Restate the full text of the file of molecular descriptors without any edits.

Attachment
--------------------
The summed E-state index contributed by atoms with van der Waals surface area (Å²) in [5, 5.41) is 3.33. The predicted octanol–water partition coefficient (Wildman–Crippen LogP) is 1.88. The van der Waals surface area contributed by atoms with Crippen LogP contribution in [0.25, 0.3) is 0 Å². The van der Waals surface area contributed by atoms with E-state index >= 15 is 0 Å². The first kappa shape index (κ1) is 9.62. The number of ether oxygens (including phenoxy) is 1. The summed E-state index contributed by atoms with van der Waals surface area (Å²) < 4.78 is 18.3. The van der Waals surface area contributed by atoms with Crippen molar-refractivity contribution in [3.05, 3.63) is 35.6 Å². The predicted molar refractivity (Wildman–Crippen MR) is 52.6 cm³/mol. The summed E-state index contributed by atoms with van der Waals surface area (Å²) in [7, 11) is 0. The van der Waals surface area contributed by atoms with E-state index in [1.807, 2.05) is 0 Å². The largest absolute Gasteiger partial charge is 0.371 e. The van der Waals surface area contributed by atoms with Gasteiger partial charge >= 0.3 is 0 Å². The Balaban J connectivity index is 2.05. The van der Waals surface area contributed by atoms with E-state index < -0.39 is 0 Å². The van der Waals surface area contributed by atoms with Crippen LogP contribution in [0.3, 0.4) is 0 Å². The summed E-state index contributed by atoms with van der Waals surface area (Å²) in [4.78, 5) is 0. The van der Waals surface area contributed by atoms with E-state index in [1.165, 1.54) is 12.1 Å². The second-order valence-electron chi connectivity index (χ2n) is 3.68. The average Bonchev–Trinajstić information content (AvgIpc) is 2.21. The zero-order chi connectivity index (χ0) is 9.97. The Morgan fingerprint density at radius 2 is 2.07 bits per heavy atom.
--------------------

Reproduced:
The summed E-state index contributed by atoms with van der Waals surface area (Å²) in [5, 5.41) is 3.33. The predicted octanol–water partition coefficient (Wildman–Crippen LogP) is 1.88. The van der Waals surface area contributed by atoms with Crippen LogP contribution in [0.25, 0.3) is 0 Å². The van der Waals surface area contributed by atoms with E-state index >= 15 is 0 Å². The first kappa shape index (κ1) is 9.62. The number of ether oxygens (including phenoxy) is 1. The summed E-state index contributed by atoms with van der Waals surface area (Å²) < 4.78 is 18.3. The van der Waals surface area contributed by atoms with Crippen molar-refractivity contribution in [3.05, 3.63) is 35.6 Å². The predicted molar refractivity (Wildman–Crippen MR) is 52.6 cm³/mol. The summed E-state index contributed by atoms with van der Waals surface area (Å²) in [7, 11) is 0. The van der Waals surface area contributed by atoms with E-state index in [1.807, 2.05) is 0 Å². The largest absolute Gasteiger partial charge is 0.371 e. The van der Waals surface area contributed by atoms with Gasteiger partial charge >= 0.3 is 0 Å². The Balaban J connectivity index is 2.05. The van der Waals surface area contributed by atoms with E-state index < -0.39 is 0 Å². The van der Waals surface area contributed by atoms with Crippen LogP contribution in [0.3, 0.4) is 0 Å². The summed E-state index contributed by atoms with van der Waals surface area (Å²) in [4.78, 5) is 0. The van der Waals surface area contributed by atoms with E-state index in [1.165, 1.54) is 12.1 Å². The second-order valence-electron chi connectivity index (χ2n) is 3.68. The average Bonchev–Trinajstić information content (AvgIpc) is 2.21. The zero-order chi connectivity index (χ0) is 9.97. The Morgan fingerprint density at radius 2 is 2.07 bits per heavy atom.